In Argentina, ‘humita’ is the name given to a creamy corn filling and it is often used to describe corn empanadas.
- 1 tbsp butter
- 1 tbsp plain (all-purpose) flour
- 250 g (9 oz/1 cup) creamed corn
- 100 g (3½ oz/½ cup) tinned white corn kernels, drained and rinsed
- 100 g (3½ oz/½ cup) tinned corn kernels, drained and rinsed
- 35 g (1¼ oz/¼ cup) coarsely grated provolone
- sea salt and freshly ground black pepper
- 1 egg, beaten
- 1 tsp salt
- 185 ml (6 fl /¾ cup) iced water
- 500 g (1 lb 2 oz) plain (all-purpose) flour, plus extra for dusting
- 250 g (9 oz) butter, melted
Tomato salsa (to serve)
- 3 ripe tomatoes
- 1 garlic clove, finely chopped
- 1 tsp chopped red chilli
- 2 tsp fresh lemon juice
- 1 tsp finely chopped flat-leaf parsley
- pinch sea salt
Oven temperatures are for conventional; if using fan-forced (convection), reduce the temperature by 20˚C. | We use Australian tablespoons and cups: 1 teaspoon equals 5 ml; 1 tablespoon equals 20 ml; 1 cup equals 250 ml. | All herbs are fresh (unless specified) and cups are lightly packed. | All vegetables are medium size and peeled, unless specified. | All eggs are 55-60 g, unless specified.
Sitting time: 2 hours
1. To make the empanada dough, combine the salt and water in a small bowl and stir until the salt is dissolved.
2. Tip the flour into the bowl of a food processor. With the motor running, slowly pour the melted butter into the flour, followed by the salt water. Process until the mixture begins to come together to form a rough dough (do not overmix).
3. Tip the dough onto a lightly floured work surface and knead for a couple of minutes until you have a smooth dough ball. Divide the dough in half (this makes it easier to work with) and cover with a clean tea towel. Leave for about 1 hour at room temperature before using. The dough can also be wrapped in plastic wrap and refrigerated for up to 1 day or frozen for up to 1 month. Bring to room temperature before using. Working with one piece of dough at a time, on a lightly floured work surface, roll the dough into a 2-mm thick circle.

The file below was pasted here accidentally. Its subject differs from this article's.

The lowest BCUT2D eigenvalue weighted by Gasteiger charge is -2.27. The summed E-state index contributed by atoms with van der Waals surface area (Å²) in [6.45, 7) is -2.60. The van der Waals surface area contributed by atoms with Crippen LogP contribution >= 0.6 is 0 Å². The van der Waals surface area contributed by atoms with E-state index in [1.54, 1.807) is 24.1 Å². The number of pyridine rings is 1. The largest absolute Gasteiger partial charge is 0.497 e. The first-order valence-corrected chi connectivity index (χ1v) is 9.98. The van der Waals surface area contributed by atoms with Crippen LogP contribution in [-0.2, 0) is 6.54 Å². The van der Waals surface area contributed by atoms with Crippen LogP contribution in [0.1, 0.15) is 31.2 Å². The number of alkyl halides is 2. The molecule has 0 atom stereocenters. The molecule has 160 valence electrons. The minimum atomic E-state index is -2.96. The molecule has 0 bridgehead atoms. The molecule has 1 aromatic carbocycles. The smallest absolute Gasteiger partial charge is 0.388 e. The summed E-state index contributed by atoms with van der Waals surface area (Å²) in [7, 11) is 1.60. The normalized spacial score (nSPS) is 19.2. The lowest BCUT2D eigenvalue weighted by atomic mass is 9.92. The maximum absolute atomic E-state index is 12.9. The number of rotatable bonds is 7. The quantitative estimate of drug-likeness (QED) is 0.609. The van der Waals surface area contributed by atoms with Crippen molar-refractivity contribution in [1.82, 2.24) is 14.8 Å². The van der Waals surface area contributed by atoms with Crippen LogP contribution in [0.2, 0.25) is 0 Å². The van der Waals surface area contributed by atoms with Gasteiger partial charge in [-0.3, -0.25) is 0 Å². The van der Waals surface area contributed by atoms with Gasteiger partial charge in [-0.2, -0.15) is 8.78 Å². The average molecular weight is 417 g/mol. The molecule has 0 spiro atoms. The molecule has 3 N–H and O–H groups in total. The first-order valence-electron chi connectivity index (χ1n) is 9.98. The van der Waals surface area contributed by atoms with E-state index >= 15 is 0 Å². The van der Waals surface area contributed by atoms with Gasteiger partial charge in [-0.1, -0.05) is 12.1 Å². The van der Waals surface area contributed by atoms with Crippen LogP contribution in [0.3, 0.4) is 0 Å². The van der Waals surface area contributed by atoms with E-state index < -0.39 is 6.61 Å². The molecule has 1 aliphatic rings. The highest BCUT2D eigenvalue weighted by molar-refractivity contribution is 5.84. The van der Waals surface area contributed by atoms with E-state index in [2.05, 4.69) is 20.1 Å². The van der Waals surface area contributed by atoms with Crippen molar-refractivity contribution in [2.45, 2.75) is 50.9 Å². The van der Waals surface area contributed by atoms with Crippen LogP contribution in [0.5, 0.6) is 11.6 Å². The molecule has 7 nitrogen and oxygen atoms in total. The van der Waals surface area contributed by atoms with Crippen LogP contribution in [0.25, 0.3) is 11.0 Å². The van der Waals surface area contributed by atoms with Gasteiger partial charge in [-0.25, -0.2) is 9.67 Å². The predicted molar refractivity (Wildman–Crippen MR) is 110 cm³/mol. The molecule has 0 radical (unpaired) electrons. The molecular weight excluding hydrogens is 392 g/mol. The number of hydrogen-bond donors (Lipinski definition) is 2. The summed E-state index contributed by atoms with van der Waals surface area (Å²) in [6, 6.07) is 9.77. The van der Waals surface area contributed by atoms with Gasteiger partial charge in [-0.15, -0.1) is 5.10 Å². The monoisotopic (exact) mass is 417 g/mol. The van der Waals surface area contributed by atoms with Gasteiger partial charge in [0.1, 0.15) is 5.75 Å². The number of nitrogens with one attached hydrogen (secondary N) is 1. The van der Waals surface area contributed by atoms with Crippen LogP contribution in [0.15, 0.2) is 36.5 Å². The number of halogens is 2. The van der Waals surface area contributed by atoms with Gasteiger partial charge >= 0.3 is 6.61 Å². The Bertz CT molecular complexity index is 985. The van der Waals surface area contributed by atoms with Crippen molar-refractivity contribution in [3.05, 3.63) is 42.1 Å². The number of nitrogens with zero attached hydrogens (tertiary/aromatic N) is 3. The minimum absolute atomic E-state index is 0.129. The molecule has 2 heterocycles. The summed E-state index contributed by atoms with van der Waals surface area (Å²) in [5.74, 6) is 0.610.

4. Cover, and set aside for a further 1 hour. Use a pastry cutter to cut out 12-cm (4¾ in) circles of dough, stacking the circles as you go, until you have 24 circles.
5. While the dough is sitting, make the salsa by removing and discarding the cores of the tomatoes. Cut a small cross in the base of each tomato and place in a heatproof bowl. Cover with boiling water and let stand for no more than 1 minute, then drain and peel the tomatoes. Discard the skins. Roughly chop the tomatoes and place in the bowl of a food processor, along with the remaining salsa ingredients. Process to make a smooth sauce. Transfer to a bowl and refrigerate until needed. The salsa will keep in an airtight container in the fridge for 3–4 days.
6. To make the filling, melt the butter in a small saucepan over medium heat. When the butter starts to sizzle, stir through the flour and cook for 1 minute, or until a paste forms. Stir through the creamed corn and cook for 2–3 minutes, until thickened, then stir through both corn kernels and the provolone. Season with salt and pepper, transfer to a bowl and set aside to cool.
7. Preheat the oven to 180°C (350°F). Line two baking trays with baking paper.
8. Place about 1½ tablespoons of the corn mixture in the centre of each dough circle and lightly brush the edges with beaten egg. Fold the dough to enclose the filling and press the edges together to seal. Crimp or pleat the dough, then transfer to the baking trays. Alternatively, you can fold the empanadas like large tortellini by folding the pastry over the filling and bringing the two corners round to meet each other. Lightly wet the corners and press firmly to seal. Brush the tops of the empanadas with beaten egg, then bake for 15–20 minutes, until puffed and golden.
9. Serve with the tomato salsa on the side.
Recipe from The Food of Argentina by Ross Dobson and Rachel Tolosa Paz, Smith Street Books, RRP $44.99